At this word they returned to Mecca, determined to follow her directive. Abd al-Muttalib again prayed to Allah before Hubal. They then brought Abd Allah and ten camels and drew lots. When the lot fell to Abd Allah they brought ten more camels. Yet the lot continued to fall to Abd Allah, until finally one hundred camels were standing on the opposite side. It was then the arrow with the camels was drawn. The Qurayshites and the rest present determined: “Now the matter has been decided, Abd al-Muttalib! Your lord is satisfied!” Abd al-Muttalib, however, or so they say, had sworn not to rest until the lot was cast three more times. Only when the lot fell three more times to the camels were they then slaughtered. Every person was left to take as much as he wanted of the slaughter.
1.04 -- The Birth of Muhammed and his Childhood (approx. 570 A.D.)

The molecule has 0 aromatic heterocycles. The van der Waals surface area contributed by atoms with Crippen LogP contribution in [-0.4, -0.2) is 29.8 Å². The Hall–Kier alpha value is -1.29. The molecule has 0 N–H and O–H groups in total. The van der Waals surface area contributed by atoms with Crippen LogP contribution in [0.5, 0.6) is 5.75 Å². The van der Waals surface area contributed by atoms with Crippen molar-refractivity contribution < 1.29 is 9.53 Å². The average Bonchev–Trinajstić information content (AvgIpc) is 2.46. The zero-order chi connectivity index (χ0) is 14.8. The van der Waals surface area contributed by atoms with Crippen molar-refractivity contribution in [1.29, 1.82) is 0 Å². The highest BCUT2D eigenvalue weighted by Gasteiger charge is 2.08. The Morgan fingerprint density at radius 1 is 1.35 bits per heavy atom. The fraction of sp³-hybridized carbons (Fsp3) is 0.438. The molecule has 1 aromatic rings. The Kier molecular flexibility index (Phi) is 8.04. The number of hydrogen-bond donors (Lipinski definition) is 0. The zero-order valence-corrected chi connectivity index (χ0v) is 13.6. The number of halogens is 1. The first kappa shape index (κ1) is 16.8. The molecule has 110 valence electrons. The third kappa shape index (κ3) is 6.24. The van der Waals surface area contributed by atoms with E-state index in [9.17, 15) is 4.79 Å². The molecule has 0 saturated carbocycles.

1.04.1 -- How Muhammed's father, Abdullah, married
Abd al-Muttalib took Abd Allah by the hand and came with him into the vicinity of the holy sanctuary, passing by a woman of Banu Asad ibn Abd al-‘Uzza. She was the sister of Waraqa ibn Nawfal. She saw him and asked: “Where are you going, Abd Allah?” – “I am going with my father.” – “I will give you so many camels as were sacrificed in your place if you will immediately lay with me.” I cannot now leave my father, let alone do something against his will.” Abd al-Muttalib then went with his son to Wahb ibn Abd Manaf, who at that time was, because of his birth and prestige, the leading man of the Banu Zuhra. This one then gave him his daughter Amina to be his wife. At that time she was the most highly regarded woman among the Quraysh on account of her rank and descent. Her mother was named Barra and was the daughter of Abd al-‘Uzza. Barra's mother was named Umm Habib and was the daughter of Asad ibn Abd al-‘Uzza. Abd Allah thereupon married her and she became pregnant with the messenger of Allah. He then left her and returned to the woman who had offered herself to him and asked her: “Why don't you make the same proposal to me that you made yesterday?” She responded: “The light that was with you yesterday has left you. I no longer have anything to do with you.”